Case-control between-group tests were performed on diffusion tensor images of fractional anisotropy with permutation tests implemented in camBA software (Cambridge Brain Analysis v1.3.2); (http://www-bmu.psychiatry.cam.ac.uk/software). To assess our primary hypothesis of white matter abnormalities in OCD patients in relation to healthy comparison subjects, differences between patients and comparison subjects were estimated by fitting an analysis of variance (ANOVA) model at each voxel in standard space within the white matter mask. The null hypothesis of no difference in fractional anisotropy between patients and comparison subjects (N=30 per group) was tested with permutation at the level of three-dimensional, spatially contiguous voxel clusters, as described in detail elsewhere (41, 42). For each between-group comparison, we used probability thresholds for cluster-level testing (p<0.017), adjusted such that the average number of false positive tests was <1. Peak coordinates of clusters are reported in Montreal Neurological Institute Standard space.

To explore these fractional anisotropy abnormalities in patients and to assess our secondary hypothesis that unaffected first-degree relatives would also demonstrate significant abnormalities in these regions, we extracted the regional mean fractional anisotropy within each cluster of significant case-control difference for each individual. These data were analyzed with one-way ANOVA and post hoc least significant difference tests in SPSS for Windows V11 (SPSS, Chicago). We also tested whether symptom severity scores (Yale-Brown Obsessive Compulsive Scale, Obsessive Compulsive Inventory [Revised], MADRS) and age were correlated with fractional anisotropy and used one-way ANOVA to assess whether total gray matter, white matter, and CSF differed between groups.

Finally, a region-of-interest technique was used to explore our findings in the context of a previous whole-brain diffusion tensor imaging study of OCD that provided anatomical coordinates for abnormal fractional anisotropy regions (32). SPM5 software was used to define spherical regions of interest (radius 15 mm) around previously reported peak coordinates (data supplement Table 1, available at http://ajp.psychiatryonline.org) and to assess whether each of these regions defined a set of voxels (also lying within white matter, as defined by the white matter mask) in which fractional anisotropy was significantly abnormal between patients and comparison subjects in the present study. Tests for a regional difference in mean fractional anisotropy at each of the regions of interest defined by the prior literature were tested for significance with False Discovery Rate (FDR)=5%.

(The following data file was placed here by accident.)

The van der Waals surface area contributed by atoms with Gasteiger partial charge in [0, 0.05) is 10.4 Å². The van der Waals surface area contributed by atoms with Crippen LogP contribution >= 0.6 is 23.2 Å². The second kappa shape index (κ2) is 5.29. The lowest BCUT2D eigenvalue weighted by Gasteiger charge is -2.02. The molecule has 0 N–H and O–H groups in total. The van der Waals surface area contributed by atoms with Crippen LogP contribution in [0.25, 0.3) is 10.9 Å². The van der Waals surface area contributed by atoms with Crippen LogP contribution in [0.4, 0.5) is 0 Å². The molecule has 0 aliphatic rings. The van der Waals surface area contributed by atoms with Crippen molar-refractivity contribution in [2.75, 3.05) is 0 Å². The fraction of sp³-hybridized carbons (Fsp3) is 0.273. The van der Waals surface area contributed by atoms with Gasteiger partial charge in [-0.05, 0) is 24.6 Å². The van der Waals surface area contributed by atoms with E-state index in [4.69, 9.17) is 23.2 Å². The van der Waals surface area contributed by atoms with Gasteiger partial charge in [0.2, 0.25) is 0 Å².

Although not the main focus of this study, it is interesting to consider on a whole-brain basis how first-degree relatives might differ from patients and unrelated comparison subjects to further explore state- and trait-based white matter changes in OCD. These additional analyses are reported in the data supplement.

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Demographic Data

The three groups were well-matched for age, verbal IQ, gender, and handedness (Table 1). As expected, there was a significant main effect of group for both measures of obsessive-compulsive symptom severity (Yale-Brown Obsessive-Compulsive Disorder Scale, Obsessive Compulsive Inventory [Revised]). Post hoc least significant difference tests confirmed that patients scored higher on both measures than either comparison subjects (Yale-Brown Obsessive-Compulsive Disorder Scale: df=58, p<0.001, Obsessive Compulsive Inventory [Revised]: df=55, p<0.001) or relatives (Yale-Brown Obsessive-Compulsive Disorder Scale: df=58, p<0.001, Obsessive Compulsive Inventory [Revised]: df=54, p<0.001); relatives did not differ from comparison subjects (Yale-Brown Obsessive-Compulsive Disorder Scale: df=58, p=0.12, Obsessive Compulsive Inventory [Revised]: df=57, p=0.53). Although mean symptom scores on the MADRS were well below the level required for a diagnosis of depression in all three groups, patients had higher scores than relatives and healthy volunteers according to least significant difference tests—patients versus comparison subjects (df=58, p<0.001), patients versus relatives (df=58, p<0.001).

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Diffusion Tensor Imaging of OCD Patients